5. Be in regular contact with your loved one

The best way to protect against financial scams is by taking a community approach to each other’s wellness. Having open and honest conversations about financial planning and just your day to day happenings can reveal any red flags.

What to Do if You or a Loved One is a Victim of Fraud

If you suspect that you or a loved one has been the victim of a financial scam, stop all contact with the suspected scammer immediately. Stop making payments and call your financial institution and let them know to stop any automated payments.

Reporting Fraud

Additionally, report the fraud. This can help you in the investigation process and help keep others safe. The Federal Trade Commission and The National Fraud Information Center are two resources available to help you file your claim:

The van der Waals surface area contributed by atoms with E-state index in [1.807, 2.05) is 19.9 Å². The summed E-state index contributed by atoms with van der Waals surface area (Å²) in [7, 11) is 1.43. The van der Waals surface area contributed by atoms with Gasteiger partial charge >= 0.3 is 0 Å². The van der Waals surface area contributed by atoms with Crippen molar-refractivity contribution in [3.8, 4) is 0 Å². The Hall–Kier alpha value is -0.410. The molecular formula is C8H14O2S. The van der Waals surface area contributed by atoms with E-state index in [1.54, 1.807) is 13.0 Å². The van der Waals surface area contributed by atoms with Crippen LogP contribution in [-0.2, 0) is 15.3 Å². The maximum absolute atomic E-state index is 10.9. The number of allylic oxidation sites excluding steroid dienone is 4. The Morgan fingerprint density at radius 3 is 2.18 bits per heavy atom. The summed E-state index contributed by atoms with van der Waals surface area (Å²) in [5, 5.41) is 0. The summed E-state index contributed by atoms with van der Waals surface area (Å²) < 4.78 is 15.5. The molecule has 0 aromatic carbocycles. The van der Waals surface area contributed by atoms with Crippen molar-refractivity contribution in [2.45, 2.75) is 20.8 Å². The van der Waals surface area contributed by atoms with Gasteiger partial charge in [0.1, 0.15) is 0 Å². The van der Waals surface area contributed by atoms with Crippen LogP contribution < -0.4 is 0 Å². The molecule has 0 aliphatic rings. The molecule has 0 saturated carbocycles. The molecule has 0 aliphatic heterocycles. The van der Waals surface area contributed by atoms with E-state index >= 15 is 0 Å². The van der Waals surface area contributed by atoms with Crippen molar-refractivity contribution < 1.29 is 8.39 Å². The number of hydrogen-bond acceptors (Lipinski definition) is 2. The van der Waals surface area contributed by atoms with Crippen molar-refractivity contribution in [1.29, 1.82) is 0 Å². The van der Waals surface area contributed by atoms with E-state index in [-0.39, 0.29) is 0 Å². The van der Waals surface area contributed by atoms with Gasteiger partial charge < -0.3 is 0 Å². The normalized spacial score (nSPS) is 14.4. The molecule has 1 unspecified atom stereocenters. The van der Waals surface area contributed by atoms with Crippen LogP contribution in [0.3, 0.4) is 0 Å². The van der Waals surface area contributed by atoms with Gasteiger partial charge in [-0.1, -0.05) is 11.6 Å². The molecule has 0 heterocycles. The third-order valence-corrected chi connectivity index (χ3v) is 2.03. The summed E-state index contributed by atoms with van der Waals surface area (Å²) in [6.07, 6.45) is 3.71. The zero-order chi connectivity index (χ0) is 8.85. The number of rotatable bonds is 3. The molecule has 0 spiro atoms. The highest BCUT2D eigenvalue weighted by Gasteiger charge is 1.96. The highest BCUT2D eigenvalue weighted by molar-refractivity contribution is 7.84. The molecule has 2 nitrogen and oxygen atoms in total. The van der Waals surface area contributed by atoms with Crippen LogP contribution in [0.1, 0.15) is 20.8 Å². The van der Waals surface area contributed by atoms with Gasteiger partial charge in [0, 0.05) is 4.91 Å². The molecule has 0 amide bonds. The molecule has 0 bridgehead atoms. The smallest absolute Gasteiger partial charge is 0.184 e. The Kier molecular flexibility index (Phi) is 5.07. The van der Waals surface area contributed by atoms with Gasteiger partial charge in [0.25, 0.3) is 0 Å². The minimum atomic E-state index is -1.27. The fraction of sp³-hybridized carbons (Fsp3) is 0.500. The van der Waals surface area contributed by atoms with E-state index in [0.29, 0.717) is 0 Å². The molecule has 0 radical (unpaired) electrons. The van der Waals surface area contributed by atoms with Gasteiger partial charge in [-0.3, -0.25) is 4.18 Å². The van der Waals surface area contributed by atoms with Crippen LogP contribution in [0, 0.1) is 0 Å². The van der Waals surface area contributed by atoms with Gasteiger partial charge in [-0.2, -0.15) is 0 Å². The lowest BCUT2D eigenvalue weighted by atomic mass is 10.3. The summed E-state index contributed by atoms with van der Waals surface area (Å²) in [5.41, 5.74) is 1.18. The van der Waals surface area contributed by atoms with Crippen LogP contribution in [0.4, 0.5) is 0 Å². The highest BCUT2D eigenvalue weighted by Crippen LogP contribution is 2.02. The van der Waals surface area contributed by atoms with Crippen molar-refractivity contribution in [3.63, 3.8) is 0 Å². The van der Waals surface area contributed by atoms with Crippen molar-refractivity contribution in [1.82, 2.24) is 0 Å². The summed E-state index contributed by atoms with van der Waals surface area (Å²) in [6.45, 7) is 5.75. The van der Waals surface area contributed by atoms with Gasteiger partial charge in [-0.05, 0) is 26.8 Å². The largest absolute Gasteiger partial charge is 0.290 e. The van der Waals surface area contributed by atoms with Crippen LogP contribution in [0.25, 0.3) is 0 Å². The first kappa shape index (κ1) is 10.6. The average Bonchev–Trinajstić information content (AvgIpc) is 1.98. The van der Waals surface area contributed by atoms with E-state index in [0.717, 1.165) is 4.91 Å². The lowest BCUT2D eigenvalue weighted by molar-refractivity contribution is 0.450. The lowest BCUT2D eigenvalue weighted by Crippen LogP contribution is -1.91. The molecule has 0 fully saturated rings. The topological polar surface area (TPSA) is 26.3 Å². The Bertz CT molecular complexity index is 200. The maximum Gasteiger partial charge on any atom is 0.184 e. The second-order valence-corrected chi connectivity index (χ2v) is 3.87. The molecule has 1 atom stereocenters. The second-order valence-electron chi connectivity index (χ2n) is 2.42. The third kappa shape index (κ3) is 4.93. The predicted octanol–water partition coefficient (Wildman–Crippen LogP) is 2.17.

Federal Trade Commission: 1-877-FTC-HELP

The Federal Trade Commission (FTC) enforces federal consumer protection laws to help prevent fraud and protect consumers.

The National Fraud Information Center: 1-800-876-7060

The National Fraud Information Center is the nation’s oldest consumer advocacy organization dedicated to promoting the interests of consumers and workers in the U.S. and abroad.

Have you or a loved one been scammed? How do you protect yourself and your loved ones from scams? Share your stories with us in the comments below.

About the author

Alissa has been working in marketing and the senior living industry for over 7 years. She graduated from the University of Illinois with a B.S. in advertising and has worked all over the world as a freelance communications strategist and writer. Currently living in Okinawa, Japan, Alissa loves to travel, read, cook, and spend time with her two children and golden retriever.